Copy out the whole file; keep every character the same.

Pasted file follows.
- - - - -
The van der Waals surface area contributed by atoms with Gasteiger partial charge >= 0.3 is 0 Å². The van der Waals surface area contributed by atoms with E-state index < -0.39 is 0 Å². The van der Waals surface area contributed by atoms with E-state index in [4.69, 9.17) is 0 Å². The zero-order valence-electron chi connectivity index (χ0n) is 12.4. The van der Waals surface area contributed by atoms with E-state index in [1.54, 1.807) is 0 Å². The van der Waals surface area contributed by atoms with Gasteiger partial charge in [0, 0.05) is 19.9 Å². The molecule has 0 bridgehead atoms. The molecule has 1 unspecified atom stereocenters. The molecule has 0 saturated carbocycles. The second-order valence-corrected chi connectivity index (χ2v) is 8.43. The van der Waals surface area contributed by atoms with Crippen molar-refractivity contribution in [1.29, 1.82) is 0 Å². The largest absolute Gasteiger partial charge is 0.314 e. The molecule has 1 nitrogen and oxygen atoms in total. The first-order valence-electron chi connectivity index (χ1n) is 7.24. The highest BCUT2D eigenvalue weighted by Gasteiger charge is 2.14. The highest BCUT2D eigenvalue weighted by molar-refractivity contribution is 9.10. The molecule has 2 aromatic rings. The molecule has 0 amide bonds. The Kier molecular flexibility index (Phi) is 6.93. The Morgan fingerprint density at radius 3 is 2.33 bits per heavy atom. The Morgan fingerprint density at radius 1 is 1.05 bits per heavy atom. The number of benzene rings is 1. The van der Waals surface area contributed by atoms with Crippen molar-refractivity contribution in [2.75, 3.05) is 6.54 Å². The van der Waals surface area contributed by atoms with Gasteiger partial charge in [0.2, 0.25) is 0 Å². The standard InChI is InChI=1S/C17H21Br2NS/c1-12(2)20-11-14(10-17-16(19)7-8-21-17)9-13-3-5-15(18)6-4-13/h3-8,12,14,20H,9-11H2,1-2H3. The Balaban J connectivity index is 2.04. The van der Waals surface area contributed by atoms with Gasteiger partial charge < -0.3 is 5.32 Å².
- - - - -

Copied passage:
The van der Waals surface area contributed by atoms with Gasteiger partial charge >= 0.3 is 0 Å². The van der Waals surface area contributed by atoms with E-state index < -0.39 is 0 Å². The van der Waals surface area contributed by atoms with E-state index in [4.69, 9.17) is 0 Å². The zero-order valence-electron chi connectivity index (χ0n) is 12.4. The van der Waals surface area contributed by atoms with E-state index in [1.54, 1.807) is 0 Å². The van der Waals surface area contributed by atoms with Gasteiger partial charge in [0, 0.05) is 19.9 Å². The molecule has 0 bridgehead atoms. The molecule has 1 unspecified atom stereocenters. The molecule has 0 saturated carbocycles. The second-order valence-corrected chi connectivity index (χ2v) is 8.43. The van der Waals surface area contributed by atoms with Crippen molar-refractivity contribution in [1.29, 1.82) is 0 Å². The largest absolute Gasteiger partial charge is 0.314 e. The molecule has 1 nitrogen and oxygen atoms in total. The first-order valence-electron chi connectivity index (χ1n) is 7.24. The highest BCUT2D eigenvalue weighted by Gasteiger charge is 2.14. The highest BCUT2D eigenvalue weighted by molar-refractivity contribution is 9.10. The molecule has 2 aromatic rings. The molecule has 0 amide bonds. The Kier molecular flexibility index (Phi) is 6.93. The Morgan fingerprint density at radius 3 is 2.33 bits per heavy atom. The Morgan fingerprint density at radius 1 is 1.05 bits per heavy atom. The number of benzene rings is 1. The van der Waals surface area contributed by atoms with Crippen molar-refractivity contribution in [2.75, 3.05) is 6.54 Å². The van der Waals surface area contributed by atoms with Gasteiger partial charge in [0.2, 0.25) is 0 Å². The standard InChI is InChI=1S/C17H21Br2NS/c1-12(2)20-11-14(10-17-16(19)7-8-21-17)9-13-3-5-15(18)6-4-13/h3-8,12,14,20H,9-11H2,1-2H3. The Balaban J connectivity index is 2.04. The van der Waals surface area contributed by atoms with Gasteiger partial charge < -0.3 is 5.32 Å².